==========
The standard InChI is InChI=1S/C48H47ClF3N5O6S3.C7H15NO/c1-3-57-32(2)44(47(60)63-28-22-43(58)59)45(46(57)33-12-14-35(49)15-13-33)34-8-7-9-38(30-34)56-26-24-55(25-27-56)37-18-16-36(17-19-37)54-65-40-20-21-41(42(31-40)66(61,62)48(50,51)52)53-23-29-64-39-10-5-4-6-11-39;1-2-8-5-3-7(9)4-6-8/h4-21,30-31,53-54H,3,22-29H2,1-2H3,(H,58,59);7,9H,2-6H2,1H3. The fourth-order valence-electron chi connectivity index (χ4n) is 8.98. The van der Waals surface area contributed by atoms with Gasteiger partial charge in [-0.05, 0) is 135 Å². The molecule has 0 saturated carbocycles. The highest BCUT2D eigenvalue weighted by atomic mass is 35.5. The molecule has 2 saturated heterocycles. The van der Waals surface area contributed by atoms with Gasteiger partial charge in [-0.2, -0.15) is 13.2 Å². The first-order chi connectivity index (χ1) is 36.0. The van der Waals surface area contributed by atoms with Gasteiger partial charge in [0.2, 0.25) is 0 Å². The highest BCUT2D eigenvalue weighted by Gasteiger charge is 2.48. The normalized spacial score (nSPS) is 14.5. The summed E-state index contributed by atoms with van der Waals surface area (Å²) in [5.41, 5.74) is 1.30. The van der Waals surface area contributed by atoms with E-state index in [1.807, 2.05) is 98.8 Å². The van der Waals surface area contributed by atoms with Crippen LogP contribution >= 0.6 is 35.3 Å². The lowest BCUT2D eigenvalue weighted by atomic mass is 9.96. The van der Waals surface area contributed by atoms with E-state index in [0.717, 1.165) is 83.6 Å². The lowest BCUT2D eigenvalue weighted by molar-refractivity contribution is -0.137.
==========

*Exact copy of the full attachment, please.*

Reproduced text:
The standard InChI is InChI=1S/C48H47ClF3N5O6S3.C7H15NO/c1-3-57-32(2)44(47(60)63-28-22-43(58)59)45(46(57)33-12-14-35(49)15-13-33)34-8-7-9-38(30-34)56-26-24-55(25-27-56)37-18-16-36(17-19-37)54-65-40-20-21-41(42(31-40)66(61,62)48(50,51)52)53-23-29-64-39-10-5-4-6-11-39;1-2-8-5-3-7(9)4-6-8/h4-21,30-31,53-54H,3,22-29H2,1-2H3,(H,58,59);7,9H,2-6H2,1H3. The fourth-order valence-electron chi connectivity index (χ4n) is 8.98. The van der Waals surface area contributed by atoms with Gasteiger partial charge in [-0.05, 0) is 135 Å². The molecule has 0 saturated carbocycles. The highest BCUT2D eigenvalue weighted by atomic mass is 35.5. The molecule has 2 saturated heterocycles. The van der Waals surface area contributed by atoms with Gasteiger partial charge in [-0.2, -0.15) is 13.2 Å². The first-order chi connectivity index (χ1) is 36.0. The van der Waals surface area contributed by atoms with Gasteiger partial charge in [0.2, 0.25) is 0 Å². The highest BCUT2D eigenvalue weighted by Gasteiger charge is 2.48. The normalized spacial score (nSPS) is 14.5. The summed E-state index contributed by atoms with van der Waals surface area (Å²) in [5.41, 5.74) is 1.30. The van der Waals surface area contributed by atoms with E-state index in [1.807, 2.05) is 98.8 Å². The van der Waals surface area contributed by atoms with Crippen LogP contribution >= 0.6 is 35.3 Å². The lowest BCUT2D eigenvalue weighted by atomic mass is 9.96. The van der Waals surface area contributed by atoms with E-state index in [0.717, 1.165) is 83.6 Å². The lowest BCUT2D eigenvalue weighted by molar-refractivity contribution is -0.137.